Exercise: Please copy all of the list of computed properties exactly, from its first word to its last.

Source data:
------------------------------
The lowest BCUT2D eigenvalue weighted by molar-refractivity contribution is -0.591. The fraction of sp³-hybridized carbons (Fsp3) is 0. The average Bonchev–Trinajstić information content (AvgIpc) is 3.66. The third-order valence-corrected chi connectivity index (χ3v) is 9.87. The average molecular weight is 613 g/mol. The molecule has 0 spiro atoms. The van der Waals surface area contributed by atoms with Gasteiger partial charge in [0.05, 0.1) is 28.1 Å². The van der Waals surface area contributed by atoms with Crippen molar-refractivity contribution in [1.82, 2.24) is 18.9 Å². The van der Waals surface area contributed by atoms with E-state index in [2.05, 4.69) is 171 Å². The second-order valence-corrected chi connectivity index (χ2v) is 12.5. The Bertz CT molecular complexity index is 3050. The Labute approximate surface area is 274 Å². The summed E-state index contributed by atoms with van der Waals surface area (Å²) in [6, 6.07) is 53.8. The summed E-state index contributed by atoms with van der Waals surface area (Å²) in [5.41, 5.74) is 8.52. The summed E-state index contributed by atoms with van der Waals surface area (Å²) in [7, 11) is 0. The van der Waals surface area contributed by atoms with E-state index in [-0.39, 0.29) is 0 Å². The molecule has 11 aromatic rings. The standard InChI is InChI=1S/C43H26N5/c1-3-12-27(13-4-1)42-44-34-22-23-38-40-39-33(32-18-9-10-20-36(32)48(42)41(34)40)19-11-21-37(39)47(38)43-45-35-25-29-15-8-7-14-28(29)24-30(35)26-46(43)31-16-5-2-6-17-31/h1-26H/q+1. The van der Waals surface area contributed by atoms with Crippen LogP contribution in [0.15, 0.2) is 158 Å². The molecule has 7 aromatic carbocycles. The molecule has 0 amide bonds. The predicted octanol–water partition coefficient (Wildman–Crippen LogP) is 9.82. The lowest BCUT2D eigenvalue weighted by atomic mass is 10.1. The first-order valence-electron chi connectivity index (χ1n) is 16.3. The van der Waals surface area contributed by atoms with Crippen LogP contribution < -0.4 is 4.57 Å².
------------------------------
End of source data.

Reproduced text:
The lowest BCUT2D eigenvalue weighted by molar-refractivity contribution is -0.591. The fraction of sp³-hybridized carbons (Fsp3) is 0. The average Bonchev–Trinajstić information content (AvgIpc) is 3.66. The third-order valence-corrected chi connectivity index (χ3v) is 9.87. The average molecular weight is 613 g/mol. The molecule has 0 spiro atoms. The van der Waals surface area contributed by atoms with Gasteiger partial charge in [0.05, 0.1) is 28.1 Å². The van der Waals surface area contributed by atoms with Crippen molar-refractivity contribution in [1.82, 2.24) is 18.9 Å². The van der Waals surface area contributed by atoms with E-state index in [2.05, 4.69) is 171 Å². The second-order valence-corrected chi connectivity index (χ2v) is 12.5. The Bertz CT molecular complexity index is 3050. The Labute approximate surface area is 274 Å². The summed E-state index contributed by atoms with van der Waals surface area (Å²) in [6, 6.07) is 53.8. The summed E-state index contributed by atoms with van der Waals surface area (Å²) in [5.41, 5.74) is 8.52. The summed E-state index contributed by atoms with van der Waals surface area (Å²) in [7, 11) is 0. The van der Waals surface area contributed by atoms with E-state index in [-0.39, 0.29) is 0 Å². The molecule has 11 aromatic rings. The standard InChI is InChI=1S/C43H26N5/c1-3-12-27(13-4-1)42-44-34-22-23-38-40-39-33(32-18-9-10-20-36(32)48(42)41(34)40)19-11-21-37(39)47(38)43-45-35-25-29-15-8-7-14-28(29)24-30(35)26-46(43)31-16-5-2-6-17-31/h1-26H/q+1. The van der Waals surface area contributed by atoms with Crippen LogP contribution in [0.15, 0.2) is 158 Å². The molecule has 7 aromatic carbocycles. The molecule has 0 amide bonds. The predicted octanol–water partition coefficient (Wildman–Crippen LogP) is 9.82. The lowest BCUT2D eigenvalue weighted by atomic mass is 10.1. The first-order valence-electron chi connectivity index (χ1n) is 16.3. The van der Waals surface area contributed by atoms with Crippen LogP contribution < -0.4 is 4.57 Å².